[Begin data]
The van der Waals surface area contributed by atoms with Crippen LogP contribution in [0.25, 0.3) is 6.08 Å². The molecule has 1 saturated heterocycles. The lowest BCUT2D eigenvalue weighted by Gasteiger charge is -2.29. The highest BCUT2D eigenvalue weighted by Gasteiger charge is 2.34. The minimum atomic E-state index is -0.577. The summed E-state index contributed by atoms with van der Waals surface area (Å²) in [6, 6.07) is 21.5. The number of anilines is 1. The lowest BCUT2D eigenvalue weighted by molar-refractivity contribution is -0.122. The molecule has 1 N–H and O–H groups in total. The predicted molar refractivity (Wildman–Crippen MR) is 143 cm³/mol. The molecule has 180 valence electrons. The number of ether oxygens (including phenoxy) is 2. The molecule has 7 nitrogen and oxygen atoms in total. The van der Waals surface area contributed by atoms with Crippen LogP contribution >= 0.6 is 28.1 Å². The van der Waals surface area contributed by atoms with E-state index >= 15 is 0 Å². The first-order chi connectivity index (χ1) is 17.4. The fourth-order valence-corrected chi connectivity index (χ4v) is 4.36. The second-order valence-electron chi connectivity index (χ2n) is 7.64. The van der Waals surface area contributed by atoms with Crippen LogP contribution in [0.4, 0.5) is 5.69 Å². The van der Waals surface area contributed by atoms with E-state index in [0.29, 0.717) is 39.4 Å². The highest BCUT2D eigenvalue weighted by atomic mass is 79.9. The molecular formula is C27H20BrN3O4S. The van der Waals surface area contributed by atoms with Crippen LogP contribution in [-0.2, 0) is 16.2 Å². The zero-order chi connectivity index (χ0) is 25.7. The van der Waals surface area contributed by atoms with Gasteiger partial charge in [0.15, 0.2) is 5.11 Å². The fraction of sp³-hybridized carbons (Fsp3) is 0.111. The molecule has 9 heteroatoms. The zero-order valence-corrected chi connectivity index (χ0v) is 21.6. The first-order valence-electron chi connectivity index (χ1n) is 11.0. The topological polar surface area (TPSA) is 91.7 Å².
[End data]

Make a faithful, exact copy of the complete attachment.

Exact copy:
The van der Waals surface area contributed by atoms with Crippen LogP contribution in [0.25, 0.3) is 6.08 Å². The molecule has 1 saturated heterocycles. The lowest BCUT2D eigenvalue weighted by Gasteiger charge is -2.29. The highest BCUT2D eigenvalue weighted by Gasteiger charge is 2.34. The minimum atomic E-state index is -0.577. The summed E-state index contributed by atoms with van der Waals surface area (Å²) in [6, 6.07) is 21.5. The number of anilines is 1. The lowest BCUT2D eigenvalue weighted by molar-refractivity contribution is -0.122. The molecule has 1 N–H and O–H groups in total. The predicted molar refractivity (Wildman–Crippen MR) is 143 cm³/mol. The molecule has 180 valence electrons. The number of ether oxygens (including phenoxy) is 2. The molecule has 7 nitrogen and oxygen atoms in total. The van der Waals surface area contributed by atoms with Crippen LogP contribution >= 0.6 is 28.1 Å². The van der Waals surface area contributed by atoms with E-state index >= 15 is 0 Å². The first-order chi connectivity index (χ1) is 17.4. The fourth-order valence-corrected chi connectivity index (χ4v) is 4.36. The second-order valence-electron chi connectivity index (χ2n) is 7.64. The van der Waals surface area contributed by atoms with Crippen LogP contribution in [0.4, 0.5) is 5.69 Å². The van der Waals surface area contributed by atoms with E-state index in [0.29, 0.717) is 39.4 Å². The highest BCUT2D eigenvalue weighted by atomic mass is 79.9. The molecular formula is C27H20BrN3O4S. The van der Waals surface area contributed by atoms with Crippen LogP contribution in [-0.2, 0) is 16.2 Å². The zero-order chi connectivity index (χ0) is 25.7. The van der Waals surface area contributed by atoms with Gasteiger partial charge in [0.15, 0.2) is 5.11 Å². The fraction of sp³-hybridized carbons (Fsp3) is 0.111. The molecule has 9 heteroatoms. The zero-order valence-corrected chi connectivity index (χ0v) is 21.6. The first-order valence-electron chi connectivity index (χ1n) is 11.0. The topological polar surface area (TPSA) is 91.7 Å².